06 bowl to north of dome

View across large bowl to northern rim

The trail does not go all the way to the top of the dome. As soon as the angle eases the tread contours to the dome’s west side and then to the north side. Looking north you will see a huge bowl. The CDT is coming to meet you along the northern rim of this bowl. The trail continues a bit further to the east and then heads north on the bowl’s eastern-most rim. Here the smaller pinyon pines fade and large ponderosa begin to dominate. Long stretches of the trail that are pleasantly covered with duff and improbable heaps of Gamble oak leaves. These stretches are cruelly interspersed with segments paved with golfball-sized rock. Even with this risk to your ankles it can be hard to pull your eyes away from the muscular canyon terrain that dominates the east. It is a sobering view, as well, since there are several burned summits in that direction. These may be testimony to the vigor and travel of the Silver Fire back in 2013. 

07 Signboard Saddle signs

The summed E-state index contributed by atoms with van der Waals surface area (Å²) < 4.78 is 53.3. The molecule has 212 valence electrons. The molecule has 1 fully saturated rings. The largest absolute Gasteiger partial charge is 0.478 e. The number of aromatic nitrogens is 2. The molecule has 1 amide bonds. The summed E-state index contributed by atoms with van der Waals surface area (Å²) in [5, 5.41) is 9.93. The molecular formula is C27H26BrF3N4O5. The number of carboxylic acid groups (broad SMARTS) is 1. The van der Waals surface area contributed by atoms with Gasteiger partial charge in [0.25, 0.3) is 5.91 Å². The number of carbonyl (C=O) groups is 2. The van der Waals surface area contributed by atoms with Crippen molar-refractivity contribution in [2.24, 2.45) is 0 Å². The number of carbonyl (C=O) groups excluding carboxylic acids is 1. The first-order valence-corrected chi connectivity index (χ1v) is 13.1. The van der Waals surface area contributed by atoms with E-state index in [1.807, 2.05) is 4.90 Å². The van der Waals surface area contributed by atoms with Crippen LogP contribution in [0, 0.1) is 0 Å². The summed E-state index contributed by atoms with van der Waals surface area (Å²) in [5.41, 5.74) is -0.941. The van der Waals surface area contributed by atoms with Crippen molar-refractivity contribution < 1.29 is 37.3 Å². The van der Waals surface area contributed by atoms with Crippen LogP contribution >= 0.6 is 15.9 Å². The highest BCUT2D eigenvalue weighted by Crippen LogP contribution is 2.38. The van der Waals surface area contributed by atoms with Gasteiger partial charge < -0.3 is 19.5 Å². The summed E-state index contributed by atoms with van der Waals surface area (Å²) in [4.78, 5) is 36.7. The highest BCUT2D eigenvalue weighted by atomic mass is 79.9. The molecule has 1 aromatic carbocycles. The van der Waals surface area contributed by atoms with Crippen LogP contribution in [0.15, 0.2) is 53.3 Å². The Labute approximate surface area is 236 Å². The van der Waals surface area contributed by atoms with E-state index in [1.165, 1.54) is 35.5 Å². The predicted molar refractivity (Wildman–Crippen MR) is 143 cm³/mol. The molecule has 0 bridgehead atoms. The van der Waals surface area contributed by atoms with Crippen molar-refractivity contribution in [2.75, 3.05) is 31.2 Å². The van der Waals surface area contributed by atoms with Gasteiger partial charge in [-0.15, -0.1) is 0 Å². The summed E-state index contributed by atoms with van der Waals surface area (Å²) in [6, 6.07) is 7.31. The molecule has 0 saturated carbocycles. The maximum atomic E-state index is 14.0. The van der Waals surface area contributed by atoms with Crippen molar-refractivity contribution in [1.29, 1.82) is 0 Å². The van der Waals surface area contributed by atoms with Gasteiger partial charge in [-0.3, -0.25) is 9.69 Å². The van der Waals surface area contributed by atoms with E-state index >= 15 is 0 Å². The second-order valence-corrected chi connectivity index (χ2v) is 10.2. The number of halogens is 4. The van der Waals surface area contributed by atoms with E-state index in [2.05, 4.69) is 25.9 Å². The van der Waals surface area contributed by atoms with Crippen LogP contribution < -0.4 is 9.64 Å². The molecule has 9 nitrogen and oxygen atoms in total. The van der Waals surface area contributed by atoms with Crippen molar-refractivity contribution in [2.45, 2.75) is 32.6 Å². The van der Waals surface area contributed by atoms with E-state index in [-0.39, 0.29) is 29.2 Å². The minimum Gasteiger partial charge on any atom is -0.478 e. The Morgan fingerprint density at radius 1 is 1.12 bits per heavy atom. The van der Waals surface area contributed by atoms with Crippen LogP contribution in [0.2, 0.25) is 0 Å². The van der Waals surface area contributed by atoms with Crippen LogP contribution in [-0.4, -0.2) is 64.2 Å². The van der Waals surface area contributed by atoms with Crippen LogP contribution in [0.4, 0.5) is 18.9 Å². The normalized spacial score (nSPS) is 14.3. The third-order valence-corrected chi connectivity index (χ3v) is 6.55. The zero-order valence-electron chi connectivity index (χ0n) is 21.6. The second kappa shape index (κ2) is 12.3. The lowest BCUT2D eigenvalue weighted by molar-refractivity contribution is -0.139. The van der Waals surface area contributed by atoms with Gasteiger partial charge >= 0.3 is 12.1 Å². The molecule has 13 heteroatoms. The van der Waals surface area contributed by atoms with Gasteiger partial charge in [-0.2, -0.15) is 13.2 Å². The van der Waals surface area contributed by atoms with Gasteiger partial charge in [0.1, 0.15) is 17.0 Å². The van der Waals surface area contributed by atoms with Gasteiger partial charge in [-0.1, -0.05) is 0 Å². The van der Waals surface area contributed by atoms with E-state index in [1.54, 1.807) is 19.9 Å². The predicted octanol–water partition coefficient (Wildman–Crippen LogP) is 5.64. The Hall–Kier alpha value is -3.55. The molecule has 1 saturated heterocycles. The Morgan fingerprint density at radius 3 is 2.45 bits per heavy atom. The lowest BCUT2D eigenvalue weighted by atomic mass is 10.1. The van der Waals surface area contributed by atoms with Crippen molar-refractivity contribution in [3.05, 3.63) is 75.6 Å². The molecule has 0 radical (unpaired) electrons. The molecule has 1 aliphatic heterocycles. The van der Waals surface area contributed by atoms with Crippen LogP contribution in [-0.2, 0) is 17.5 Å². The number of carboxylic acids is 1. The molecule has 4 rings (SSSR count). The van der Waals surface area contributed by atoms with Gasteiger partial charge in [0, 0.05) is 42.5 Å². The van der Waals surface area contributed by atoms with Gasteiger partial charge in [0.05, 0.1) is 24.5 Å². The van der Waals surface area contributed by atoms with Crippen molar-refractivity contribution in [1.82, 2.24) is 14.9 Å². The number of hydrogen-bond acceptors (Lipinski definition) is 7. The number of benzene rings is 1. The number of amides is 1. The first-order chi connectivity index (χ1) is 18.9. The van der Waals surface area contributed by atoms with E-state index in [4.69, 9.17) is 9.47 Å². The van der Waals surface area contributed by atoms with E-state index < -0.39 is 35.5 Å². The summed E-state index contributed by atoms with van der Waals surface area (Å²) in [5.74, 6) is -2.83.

New signboard in Signboard Saddle. Note the turn.

 Eventually the bowl’s eastern rim meets up with that northern rim you spotted earlier. A height of land lying just to the east shapes Signboard Saddle, the domain of soaring old ponderosa pines. The saddle’s walls and the towering pine boles create a cathedral like atmosphere. Some hikers may want to come just for the experience of this saddle. If you choose to push over the top of the saddle then you will come to a trail junction at 3.4 miles from the trailhead. It is here that the connector trail meets the Continental Divide Trail. The old CDT used to come up from the south on your left and departed to the north on your right. The trail to the right, however, is now signed as, “no longer maintained”. You are cautioned against its dangers. The trail builders have decided to re-route the CDT down and away from these risks. Instead of turning right, go directly across the junction onto what used to be called Aspen Canyon Trail #75. Thirty feet further you will see a sign reaffirming that this is the “New CDT”. Initially the tread roams a broad, swale-like drainage. As you descend the walls of the drainage rise and soon you are in the V-shaped space of an unmistakable canyon. There was no surface water in this upper canyon; flow probably occurs only after monsoon rains or rapid snow melt. The trail is in excellent shape however and it offers great cruising.